Authors: Elizabeth Rose
“You are doing fine,” coaxed Perseus. “Now let the mist enter you so I can ask my questions.”
Horrified at the thought, Andromeda tried to rise from the chair but some unknown force weighted her limbs, making her unable to leave. The mist swirled around the tripod legs of the fixture and snaked closer and closer to the hem of her gown.
She tried to cry out when the mist surrounded her ankles and slid up her legs and under her gown, but could not bring forth a single sound. The stench that encompassed her, made her gasp for breath and she had no doubt in her mind she was going to die right there on the throne of the Oracle of Delphi.
“Are you ready?” came Perseus’s voice from below the mist. She could no longer see him for the thick white air that surrounded her. It was a comfort to hear his voice, but still she felt frightened and very alone.
Andromeda, let me speak through you,
came the oracle’s deep whisper. She tried to block the voice from her mind, but when the mist rose up to her neck and filtered in through her eyes, her nose and her pores, she knew she had no choice but to channel the oracle’s words.
“Yes,” she heard her voice reply. “Yes, I am ready.”
Then once more she heard Perseus from below asking something about a Gorgon.
Her head tingled with the essence of the oracle within her. Dizziness overtook her and she found herself spinning out of control. A heavy force entered her being, and she tried with her mind to push it away.
Don’t try to fight it, Andromeda. You are mine now in every way.
Perseus’s voice filtered through the mist again, becoming her stabling force back to reality. She would not succumb to the forces trying to invade her body. She would not be a victim to anyone or anything.
Listen, for I have the answers
, the voice told her.
I know all that is and all that will be
“Who are you?” she heard herself asking, just as she had the first time she sat on the throne. But this time she wasn’t speaking to Perseus. This time she directed her question to the oracle itself.
“I am Perseus,” she heard from below and realized she must have spoken out loud. “I come to ask the way to the Gorgon’s island. I need to find and kill the one called Medusa.”
A sense of timelessness engulfed her as she felt this had all happened before. A ringing echoed in her ears, causing her head to go into a form of euphoria. Her body vibrated with the essence of the oracle within her, and the fear she had previously had for the being left as a calmness overcame her.
That is it, Andromeda. Accept me. It is only when we become one that I can gain control over you.
She did not want the oracle to gain control over her. Though she now felt comfortable with its presence, her own burning volition kept her from surrendering. She fought the mist inside her, and the mist fought back.
I have all the answers, Andromeda. You need only to surrender to me and you can be my channel until the time comes for you to join me forever.
The oracle’s words changed into visions in her head. Every answer to time and space vibrated through her. She knew all that would come to be of the world; she knew every living thing’s past and the future destined for each. The feeling was euphoric but overwhelming. Although she now knew the oracle was not really evil, she saw it as the trapped, lonely soul it was. Somewhere deep down in the bottomless pit resided the spirit of knowledge. But knowledge could not make an entity happy, nor could it make a person’s life any better. She saw that now. The knowledge of all time and being remained lonelier than the loneliest of men.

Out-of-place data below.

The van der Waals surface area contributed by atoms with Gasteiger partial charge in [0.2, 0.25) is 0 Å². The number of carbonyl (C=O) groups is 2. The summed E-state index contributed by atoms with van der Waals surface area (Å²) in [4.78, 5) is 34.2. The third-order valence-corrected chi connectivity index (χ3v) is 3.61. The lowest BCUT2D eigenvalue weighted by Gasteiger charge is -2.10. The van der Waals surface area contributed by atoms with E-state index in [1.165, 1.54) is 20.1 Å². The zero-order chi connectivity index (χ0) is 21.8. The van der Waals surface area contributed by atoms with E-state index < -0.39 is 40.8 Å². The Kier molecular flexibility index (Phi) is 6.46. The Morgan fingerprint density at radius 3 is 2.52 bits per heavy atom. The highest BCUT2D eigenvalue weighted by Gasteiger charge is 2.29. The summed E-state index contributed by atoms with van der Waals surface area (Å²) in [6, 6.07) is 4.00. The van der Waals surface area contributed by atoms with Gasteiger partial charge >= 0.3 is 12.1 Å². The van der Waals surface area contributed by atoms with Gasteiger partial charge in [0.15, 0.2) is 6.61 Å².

She understood now why the priestess who channeled the oracle must be a virgin. It was because the channel of the oracle needed to give themselves, body and soul, to the force in order to bring it forth. And when that channel ceased to exist on this plane, she joined the others who went before her, combining her force with those in the bottomless pit. Over time, the oracle would become stronger and stronger, until eventually it would manifest as a physical being.
She pushed the oracle’s voice from her head, wanting no part of prophecies or glimpses into the future. She no longer wanted to look to another for her answers, and she no longer wanted to be sitting upon the oracle’s throne.
No one has ever fought me before
“I will not be your servant,” she cried, once more pushing the oracle’s own thoughts from her head by the power of her own mind.
Then let it be so
, the oracle hissed.
You are released. There will always be another
Her head stopped spinning and the world came to a halt at her feet. Once again, she was able to move her hands and toes. The mist subsided back down into the depths of the pit as if defeated. Her eyes fluttered open, and she stared into the black pit feeling sympathy, loneliness and sorrow for those who were not able to push away by their own will.
Her heart ached and her throat swelled. The oracle’s stench clung to the inside of her nostrils and she felt the urge to retch. Her body wobbled back and forth, and she could feel the pull of the oracle still trying to persuade her from the depths. Its force was strong, the urge of persuasion intense. Her mind exhausted and weak now, the thought to jump into the pit in surrender encompassed her being.
No sooner had she thought it than she rose in the chair feeling a need to be at the oracle’s side.
Yes, come to me
, she heard the voice, her body’s actions her own now.
She leaned forward slightly, her body wobbling back and forth, but Perseus’s voice stopped her from jumping.
“Andromeda!” he called. “Are you all right?”
Her mind pulled in different directions, and she knew she needed to get to the ground and away from this pit, back into the safety of Perseus’s arms. But as she tried to do so, her dizziness overtook her, and her foot slipped off the rung. The ringing of the golden chair turned into the sound of her own voice screaming as she fell into the dark pit below.
Perseus rushed toward the chair as Andromeda slipped. He lunged forward, reaching over the stone wall that guarded the pit just as Andromeda’s body fell, nothing more than a white blur. Her screams echoed in his ears, freezing the blood in his veins as he managed to snag the back of her gown and stop her from disappearing into the dark pit.
“Andromeda!” he called over her screams. “I’ve got you. Give me your hand.”
The girl dangled limply in his clutch, her face turning upward showing the dazed look in her eyes.
“Perseus,” she said with a tremor in her voice. “I’m going to die.”